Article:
We only take bookings for groups of six and over. For parties of less than six, we are walk-in only.
A Modern Tradition
ROCCA is the organic evolution in the rich Oriani family narrative and continues our love affair with the historic Leadenhall market. Our name may have changed over the 43 years, but our values are always at the core of what we do: fresh quality produce & a warm welcome refuge from the bustling City.
Our Italian family heritage has always been and will always continue to be the best Italian food & drinks. My father, imported barrels of natural wine & grapes direct from non commercial vineyards in Italy, to bottle and produce his own wine in the family tradition.
“Marina Grill” our first location in the iconic Leadenhall Market opened in 1978. We moved to our current location on 23rd November 1988 under the name “Marina”. We then changed our name to “The M Bar” back in 2000 which is probably the name you know us by.
In may 2019, I opened the pop – up Bar “Rocca”. Now in 2021 , we have evolved into “ROCCA”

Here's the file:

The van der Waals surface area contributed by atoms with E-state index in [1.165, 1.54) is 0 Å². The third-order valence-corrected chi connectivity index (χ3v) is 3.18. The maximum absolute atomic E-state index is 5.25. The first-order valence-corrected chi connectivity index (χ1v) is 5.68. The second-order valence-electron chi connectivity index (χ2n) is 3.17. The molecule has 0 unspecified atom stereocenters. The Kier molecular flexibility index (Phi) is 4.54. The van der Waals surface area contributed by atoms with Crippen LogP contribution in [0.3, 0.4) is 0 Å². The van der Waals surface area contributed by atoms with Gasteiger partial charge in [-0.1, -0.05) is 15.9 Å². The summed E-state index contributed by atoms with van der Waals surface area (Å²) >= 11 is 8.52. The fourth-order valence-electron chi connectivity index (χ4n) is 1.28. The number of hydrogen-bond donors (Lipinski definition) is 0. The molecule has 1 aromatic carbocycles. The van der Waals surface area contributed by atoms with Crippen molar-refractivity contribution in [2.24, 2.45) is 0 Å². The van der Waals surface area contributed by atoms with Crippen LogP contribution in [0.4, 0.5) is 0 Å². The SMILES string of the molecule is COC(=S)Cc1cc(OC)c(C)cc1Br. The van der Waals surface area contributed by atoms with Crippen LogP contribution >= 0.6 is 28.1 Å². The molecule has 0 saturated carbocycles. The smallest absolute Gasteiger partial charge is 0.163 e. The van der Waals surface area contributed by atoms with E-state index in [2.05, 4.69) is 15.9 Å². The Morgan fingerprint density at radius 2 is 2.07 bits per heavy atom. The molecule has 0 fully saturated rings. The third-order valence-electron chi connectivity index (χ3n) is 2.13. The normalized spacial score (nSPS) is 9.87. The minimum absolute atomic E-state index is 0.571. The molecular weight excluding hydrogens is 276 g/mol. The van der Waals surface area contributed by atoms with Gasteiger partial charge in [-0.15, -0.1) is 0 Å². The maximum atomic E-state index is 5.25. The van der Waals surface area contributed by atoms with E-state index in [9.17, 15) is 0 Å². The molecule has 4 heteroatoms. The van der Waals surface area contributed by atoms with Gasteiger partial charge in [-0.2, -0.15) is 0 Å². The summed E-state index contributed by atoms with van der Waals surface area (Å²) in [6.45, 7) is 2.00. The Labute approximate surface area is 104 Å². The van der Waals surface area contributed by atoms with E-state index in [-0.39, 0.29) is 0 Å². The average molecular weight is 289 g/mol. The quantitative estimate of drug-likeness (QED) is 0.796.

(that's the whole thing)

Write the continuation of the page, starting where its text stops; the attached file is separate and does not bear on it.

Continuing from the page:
The name “ROCCA” is dervived from the hamlet or “Paese” of Rocca in the Province of Parma, Italy where my father and previous generations were born. Our graphic icon represents the “Rock” overlooking the hamlet and it is what the hamlet derives its name from.
We look forward to another 43 years of service in the City.
This year marks its 700th anniversary #Leadenhall700
”Leadenhall Market dates back to the 14th century and is situated in what was the centre of Roman London. Originally a meat, poultry and game market, it is now home to a number of boutique retailers, restaurants, cafes, wine bars and an award-winning pub.
Starting as the site of a manor, Leadenhall Market has survived changes in use, rebuilding, and even the Great Fire to become a popular destination for city residents, visitors and workers. Situated in the centre of the City of London’s financial district, the current Grade II listed Market building, designed by Horace Jones, dates back to 1881. Its airy and light wrought iron and glass structure replaced the stone market previously created by Lord Mayor of London, Dick Whittington in the 15th Century